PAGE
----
Archive for the ‘I Love the Giants’ category

The UFL truth

October 8, 2009

Tonight, at AT&T Park — the home of your San Francisco Giants — the new United Football League (to be referred to hereafter as the UFL) kicks off its inaugural season.

Nobody cares.

This maiden contest pits the homestanding California Redwoods (whose uniforms, in stark contrast to the obvious hues suggested by the name, are a sickly lime green) against the visiting Las Vegas Locomotives.

Nobody cares.

All four of the UFL’s teams — the others are the New York Sentinels and the Florida Tuskers, the latter of which will play home games in the Tampa Bay area — are coached by NFL veterans. The Redwoods’ main clipboard holder is Dennis Green, former head coach of the Minnesota Vikings and Arizona Cardinals, who has local ties as a two-time assistant coach with the San Francisco 49ers and head coach at Stanford University.

And still nobody cares.

The last serious attempt to burrow into the National Football League’s stranglehold hegemony occurred back in the early 1980s, when the United States Football League (USFL) struggled along for three seasons. (I use the word “serious” because no one took seriously the short-lived XFL, concocted by by the same geniuses who brought you the WWE.)

The USFL played its games in the late spring and early summer, avoiding direct competition with the NFL. The moment that the USFL — in a fit of self-destructive bravado — decided to move its season to the fall, the NFL pulled in the reins. The upstart league died with barely a whimper.

I actually enjoyed the USFL for two reasons. For one, the local team, the Oakland Invaders (a certain similarly named NFL squad was slumming in Los Angeles at the time), played many of its home games on Saturday afternoons, making it possible for those of us with Sunday responsibilities to attend. For another, the Invaders’ tickets were relatively inexpensive and readily available, unlike those of the then-dynastic 49ers, so that even on my college student budget I could take in a few contests each year.

As most startup sports leagues do, the USFL went through near-constant franchise turmoil throughout its three-year run. Between the second and third seasons, the Invaders absorbed the former Detroit franchise, the Michigan Panthers, and the two teams’ rosters merged. This resulted in the Invaders, a mediocre club their first two seasons, suddenly becoming a powerhouse — thanks to the addition of several top players from the former USFL champion Panthers, including quarterback Bobby Hebert. The rejuvenated Invaders compiled a 13-4-1 record on their way to the league championship game, which Oakland lost in a 28-24 thriller to the Philadelphia Stars.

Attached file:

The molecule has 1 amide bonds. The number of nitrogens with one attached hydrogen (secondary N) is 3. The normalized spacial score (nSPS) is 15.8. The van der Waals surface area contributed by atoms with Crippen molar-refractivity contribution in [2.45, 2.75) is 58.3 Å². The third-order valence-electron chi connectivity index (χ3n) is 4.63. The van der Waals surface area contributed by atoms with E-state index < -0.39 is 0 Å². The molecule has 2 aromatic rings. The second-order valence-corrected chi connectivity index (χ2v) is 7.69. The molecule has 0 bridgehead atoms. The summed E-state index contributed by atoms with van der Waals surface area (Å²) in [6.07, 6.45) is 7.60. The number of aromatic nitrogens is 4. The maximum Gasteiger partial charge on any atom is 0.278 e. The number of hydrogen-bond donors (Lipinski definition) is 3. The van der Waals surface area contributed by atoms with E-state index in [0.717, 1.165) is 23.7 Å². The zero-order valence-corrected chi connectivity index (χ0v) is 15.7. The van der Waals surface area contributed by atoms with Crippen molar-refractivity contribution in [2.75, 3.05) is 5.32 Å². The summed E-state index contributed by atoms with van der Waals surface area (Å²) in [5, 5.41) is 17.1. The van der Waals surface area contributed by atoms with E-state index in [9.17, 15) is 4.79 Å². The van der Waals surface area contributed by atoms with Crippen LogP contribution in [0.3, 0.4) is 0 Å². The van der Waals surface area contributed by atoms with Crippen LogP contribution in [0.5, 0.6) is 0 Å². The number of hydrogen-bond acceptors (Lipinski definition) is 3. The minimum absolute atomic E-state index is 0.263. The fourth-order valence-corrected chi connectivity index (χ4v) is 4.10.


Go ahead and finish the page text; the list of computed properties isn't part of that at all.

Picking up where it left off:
Then the USFL went away.

I anticipate the same dire fate for the UFL. Only, I doubt it’ll take three years.

Go Redwoods?

Nobody cares.

[UPDATE: I’m informed that the first UFL game between the Redwoods and the Locomotives is actually being played in Las Vegas, not in San Francisco. You know what? Nobody cares.]

Giants post-script, 2009

October 5, 2009

As the San Francisco Giants began their 2009 campaign, I wrote:

If the Giants hit the way they did in 2008… well, it’ll be a long summer in San Francisco.

As it happened, the Giants did, in fact, hit this season pretty much the way they did last season. The team batting average (.262 in ’08, .257 in ’09) and on-base plus slugging percentage (.703 last year, .699 this year) actually declined. Still, the Giants managed their first winning campaign in five years, thanks largely to one of the best pitching staffs — if not indeed the best staff — in the major leagues.

San Francisco came within two games of completely reversing its dismal 2008 record — the club improved from 72-90 to 88-74, a 16-game uptick — and remained in the National League wild-card race until only five games were left to play. By any measure, that’s a monumental achievement.

Instead of being a long summer, it proved to be just a few weeks too short.

So, while the glow of exploded expectations remains fresh, let’s talk about who did what for the G-Men in ’09.